Since Chris gives guest lectures at the University, he was in contact with Cheyanne’s tutor who introduced the two as he knew that Wide Sky’s portfolio would be a perfect example to research for her final project, an interactive experience in digital and print formats called Commemoration through Conversation which brings people together to share their stories of war, conflict and human loss. With elements of archiving and education, the project is very much in line with the aims of many of our clients so it made perfect sense to keep in touch throughout the last months of her degree.
Cheyanne’s ability to work with interpretation, archiving and education around themes of war and conflict are informed by time she spent prior to her studies as an army nurse in Hawaii where she was struck by the poignancy of survivors of the Pearl Harbour attack visiting the USS Arizona Memorial, possibly the last that these visitors, now in their 90s, will make. This sensitivity is clearly reflected in her work.
We’re so pleased to have such a talent on the team and have been keeping Cheyanne very busy with modelling, animation and graphic layout for a project interpreting the history of the 13th century church at Bedwas. She is certainly rising to new challenges and we look forward to presenting her with even more!
More congratulations, this time for our client, The London Bridge Experience whose London Tombs has won the 2015 Best Year Round Scare Attraction at this year’s ScareCON event, Europe’s only show dedicated to the growing scare attraction industry.
Congratulations on another well-deserved win.
We worked with The London Bridge Experience to install a photosystem which, as well as generating revenue for the attraction, is also an integral part of the visitor experience.
It’s turning into a month of celebrations for Wide Sky Design’s clients. First we hear about Woodhall Spa’s success in the East Midlands Heritage Awards and now there is more to celebrate as St Martin’s Church win the John Betjeman Award for the sensitive restoration of the unique Evelyn Gibbs murals as part of their Hidden Treasures project. The award is given by SPAB (the Society for the Protection of Ancient Buildings) to celebrate excellence in the conservation and repair of places of worship of any faith.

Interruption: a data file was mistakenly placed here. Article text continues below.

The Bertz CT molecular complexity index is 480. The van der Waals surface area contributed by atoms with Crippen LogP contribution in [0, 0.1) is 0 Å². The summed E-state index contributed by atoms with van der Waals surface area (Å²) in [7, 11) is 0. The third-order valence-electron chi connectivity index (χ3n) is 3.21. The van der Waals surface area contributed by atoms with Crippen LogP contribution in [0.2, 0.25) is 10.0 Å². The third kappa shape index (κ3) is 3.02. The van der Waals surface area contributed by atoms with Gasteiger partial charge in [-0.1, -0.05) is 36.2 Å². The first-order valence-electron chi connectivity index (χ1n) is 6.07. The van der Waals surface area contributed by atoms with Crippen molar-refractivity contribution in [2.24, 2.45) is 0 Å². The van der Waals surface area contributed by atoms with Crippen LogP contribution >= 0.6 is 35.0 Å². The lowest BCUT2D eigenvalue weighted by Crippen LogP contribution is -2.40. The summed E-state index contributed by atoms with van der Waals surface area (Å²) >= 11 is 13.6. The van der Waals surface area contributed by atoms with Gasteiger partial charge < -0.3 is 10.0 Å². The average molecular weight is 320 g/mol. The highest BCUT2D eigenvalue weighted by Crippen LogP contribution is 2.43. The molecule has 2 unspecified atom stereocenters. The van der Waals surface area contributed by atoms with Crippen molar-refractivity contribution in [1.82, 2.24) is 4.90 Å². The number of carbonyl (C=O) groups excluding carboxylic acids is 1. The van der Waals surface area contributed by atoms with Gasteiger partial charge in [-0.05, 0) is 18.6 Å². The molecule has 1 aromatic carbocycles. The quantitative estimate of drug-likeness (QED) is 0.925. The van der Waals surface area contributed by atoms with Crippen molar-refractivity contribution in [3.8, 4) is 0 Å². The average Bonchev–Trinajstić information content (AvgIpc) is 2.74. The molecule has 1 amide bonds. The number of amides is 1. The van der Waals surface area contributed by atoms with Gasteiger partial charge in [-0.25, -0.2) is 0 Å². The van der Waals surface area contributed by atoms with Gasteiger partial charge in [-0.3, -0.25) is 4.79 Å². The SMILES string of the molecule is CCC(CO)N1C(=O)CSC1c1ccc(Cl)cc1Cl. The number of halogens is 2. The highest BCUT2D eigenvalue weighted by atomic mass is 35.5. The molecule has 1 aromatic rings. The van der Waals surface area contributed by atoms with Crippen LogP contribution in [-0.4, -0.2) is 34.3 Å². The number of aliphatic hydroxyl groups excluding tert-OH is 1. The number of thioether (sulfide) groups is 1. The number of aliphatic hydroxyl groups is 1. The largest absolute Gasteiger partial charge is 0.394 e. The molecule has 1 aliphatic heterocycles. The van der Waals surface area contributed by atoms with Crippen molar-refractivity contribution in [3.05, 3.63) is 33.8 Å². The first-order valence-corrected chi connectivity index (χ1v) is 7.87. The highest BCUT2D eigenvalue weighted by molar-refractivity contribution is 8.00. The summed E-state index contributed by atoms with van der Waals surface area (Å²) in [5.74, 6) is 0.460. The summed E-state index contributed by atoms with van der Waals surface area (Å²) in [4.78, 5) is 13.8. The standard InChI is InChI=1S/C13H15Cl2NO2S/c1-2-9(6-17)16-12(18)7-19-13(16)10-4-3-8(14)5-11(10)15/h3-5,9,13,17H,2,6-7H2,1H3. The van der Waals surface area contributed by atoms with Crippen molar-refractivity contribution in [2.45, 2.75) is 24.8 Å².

The judges visited on 28th May and commented that “the project had resulted in a space of beauty and serenity but had clearly been a catalyst for wider benefits”, which exemplifies the aims of the Hidden Treasures project.
The murals depict the Annunciation, the moment the Angel Gabriel tells Mary that she is going to have God’s son. They were completed in 1946 by Evelyn Gibbs, one of the few women war artists, and are believed to be the only surviving examples of her large scale painting. In 1972 the paintings were lost to view when an unsympathetic, modern extension was added to the church and later believed destroyed. They were rediscovered in 2009 when electricians were working in the ceiling. Photographs were taken and shared with English Heritage who got very excited about the find and recommended a conservation report be carried out.
An anonymous donation of £1,000 sparked interest in the possibility of the restoration project and Heritage Lottery funding made it a reality. As well as the paintings, the church has seen repairs and restoration to a blocked up east window and Victorian barrel-vault ceiling, the installation of underfloor heating and a new stone floor laid.
Judges also noted the “commitment to community involvement and education embedded in the project” which is where Wide Sky Design have been delighted to play a part by capturing the restoration works using time lapse photography and developing a tablet tour to help visitors explore significant points around the church and a “pop-up” lectern to take the story of the church out to the wider community.